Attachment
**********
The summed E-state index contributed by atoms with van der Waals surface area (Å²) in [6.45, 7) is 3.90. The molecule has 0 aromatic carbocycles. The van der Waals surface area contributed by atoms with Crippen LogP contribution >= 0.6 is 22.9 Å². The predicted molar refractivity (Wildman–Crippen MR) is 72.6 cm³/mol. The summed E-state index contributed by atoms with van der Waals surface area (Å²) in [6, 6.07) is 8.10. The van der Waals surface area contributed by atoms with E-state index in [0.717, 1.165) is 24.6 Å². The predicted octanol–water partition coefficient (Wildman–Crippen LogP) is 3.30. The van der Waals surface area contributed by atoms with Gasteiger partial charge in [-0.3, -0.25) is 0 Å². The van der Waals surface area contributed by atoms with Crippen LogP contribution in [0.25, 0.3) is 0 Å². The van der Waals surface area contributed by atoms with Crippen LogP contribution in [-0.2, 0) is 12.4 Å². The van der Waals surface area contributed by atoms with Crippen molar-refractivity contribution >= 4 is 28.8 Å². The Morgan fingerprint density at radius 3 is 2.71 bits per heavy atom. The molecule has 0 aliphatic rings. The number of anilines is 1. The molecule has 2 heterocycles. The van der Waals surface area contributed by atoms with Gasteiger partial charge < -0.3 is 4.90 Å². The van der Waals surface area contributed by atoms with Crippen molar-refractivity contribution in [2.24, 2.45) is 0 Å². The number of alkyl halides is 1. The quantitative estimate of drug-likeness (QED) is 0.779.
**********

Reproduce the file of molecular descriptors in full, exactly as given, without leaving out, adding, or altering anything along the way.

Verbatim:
The summed E-state index contributed by atoms with van der Waals surface area (Å²) in [6.45, 7) is 3.90. The molecule has 0 aromatic carbocycles. The van der Waals surface area contributed by atoms with Crippen LogP contribution >= 0.6 is 22.9 Å². The predicted molar refractivity (Wildman–Crippen MR) is 72.6 cm³/mol. The summed E-state index contributed by atoms with van der Waals surface area (Å²) in [6, 6.07) is 8.10. The van der Waals surface area contributed by atoms with E-state index in [0.717, 1.165) is 24.6 Å². The predicted octanol–water partition coefficient (Wildman–Crippen LogP) is 3.30. The van der Waals surface area contributed by atoms with Gasteiger partial charge in [-0.3, -0.25) is 0 Å². The van der Waals surface area contributed by atoms with Crippen LogP contribution in [0.25, 0.3) is 0 Å². The van der Waals surface area contributed by atoms with Crippen LogP contribution in [-0.2, 0) is 12.4 Å². The van der Waals surface area contributed by atoms with Crippen molar-refractivity contribution >= 4 is 28.8 Å². The Morgan fingerprint density at radius 3 is 2.71 bits per heavy atom. The molecule has 0 aliphatic rings. The number of anilines is 1. The molecule has 2 heterocycles. The van der Waals surface area contributed by atoms with Gasteiger partial charge < -0.3 is 4.90 Å². The van der Waals surface area contributed by atoms with Crippen molar-refractivity contribution in [2.24, 2.45) is 0 Å². The number of alkyl halides is 1. The quantitative estimate of drug-likeness (QED) is 0.779.